Tag Archives: being positive

Be Responsible For Your Own Life

I’m slightly going off topic here because, well, I feel a need to urge people to do just what it is they need to do for themselves and their lives. Too many of us seem to be stressed and unhappy; let’s see what we can do about that.

His Hand
Hartwig HKD via Compfight

I had a friend call because she needed to vent. She’s had a tough go of it lately; actually, she’s been having a tough go of it since I met her years ago. I’ve never told her this directly, but almost every single piece of it is her fault. I sympathize with her only because she’s my friend, and for no other reason.
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5 Ways To Deal With Problems Positively

Let’s face this fact; things don’t always go the way we want them to go. It seems that at least once every day something goes awry in some fashion. Sometimes it’s a small thing, sometimes it’s a big thing. None of us are immune.

Happy lane
Brett Davies via Compfight

Truthfully, there’s little that can be done about the big things. Someone you know expires, no matter how it happened, you’re not going to be prepared for it. Your house falls down because of an earthquake, who can be blamed for something like that? Major crises affect every person in different ways, and I’m not going to minimize how awful things like that can be.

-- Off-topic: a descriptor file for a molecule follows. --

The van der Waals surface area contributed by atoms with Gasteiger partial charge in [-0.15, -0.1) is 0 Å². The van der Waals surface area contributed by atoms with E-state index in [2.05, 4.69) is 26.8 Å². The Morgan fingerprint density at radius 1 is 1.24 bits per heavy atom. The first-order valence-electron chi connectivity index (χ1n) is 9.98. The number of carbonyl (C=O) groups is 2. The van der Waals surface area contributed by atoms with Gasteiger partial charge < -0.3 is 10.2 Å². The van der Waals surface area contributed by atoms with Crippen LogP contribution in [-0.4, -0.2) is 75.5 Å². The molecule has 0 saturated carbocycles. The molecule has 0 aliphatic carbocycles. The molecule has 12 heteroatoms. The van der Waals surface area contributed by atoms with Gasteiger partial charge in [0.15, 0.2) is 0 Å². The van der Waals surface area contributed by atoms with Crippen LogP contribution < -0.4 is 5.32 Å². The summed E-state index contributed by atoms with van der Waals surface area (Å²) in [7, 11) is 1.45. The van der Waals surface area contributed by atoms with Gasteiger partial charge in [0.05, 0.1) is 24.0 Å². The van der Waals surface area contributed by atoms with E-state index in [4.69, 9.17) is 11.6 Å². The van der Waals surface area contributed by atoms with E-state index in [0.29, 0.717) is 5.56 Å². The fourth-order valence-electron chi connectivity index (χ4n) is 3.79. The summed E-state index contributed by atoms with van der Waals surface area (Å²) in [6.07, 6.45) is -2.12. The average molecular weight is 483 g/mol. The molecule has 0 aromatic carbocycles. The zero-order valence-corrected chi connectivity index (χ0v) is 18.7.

Luckily, the majority of negative things that happen to us aren’t all that big a deal. Sometimes we make them big deals, but I’m of the opinion that’s on us. I know because I’ve run the gamut of both. When it seems like I’m in a bad pattern every little thing that happens feels like things are piling on and they’re never going to stop. When I’m in a good pattern things roll off my shoulders, and even if I get upset it doesn’t last long. That’s a better place to be; believe me.

In that vein I decided to share 5 little tips on how to deal with problems in a positive manner, and then I’ve included a video that I know some folks will say they liked but aren’t going to watch it; sigh… lol Hey, it is what it is right? These will be short; let’s get started:

1. When something happens, gauge how much you or someone else got hurt. If no one got physically hurt or received mortally bad news, then it’s not so bad.

2. Does it involve money? If so, is it immediate money or money at some further time? If you can afford it then what’s the problem other than a short term diminishing of your funds? If you can’t afford it worrying won’t help you figure out how to get the money if it’s something you really need.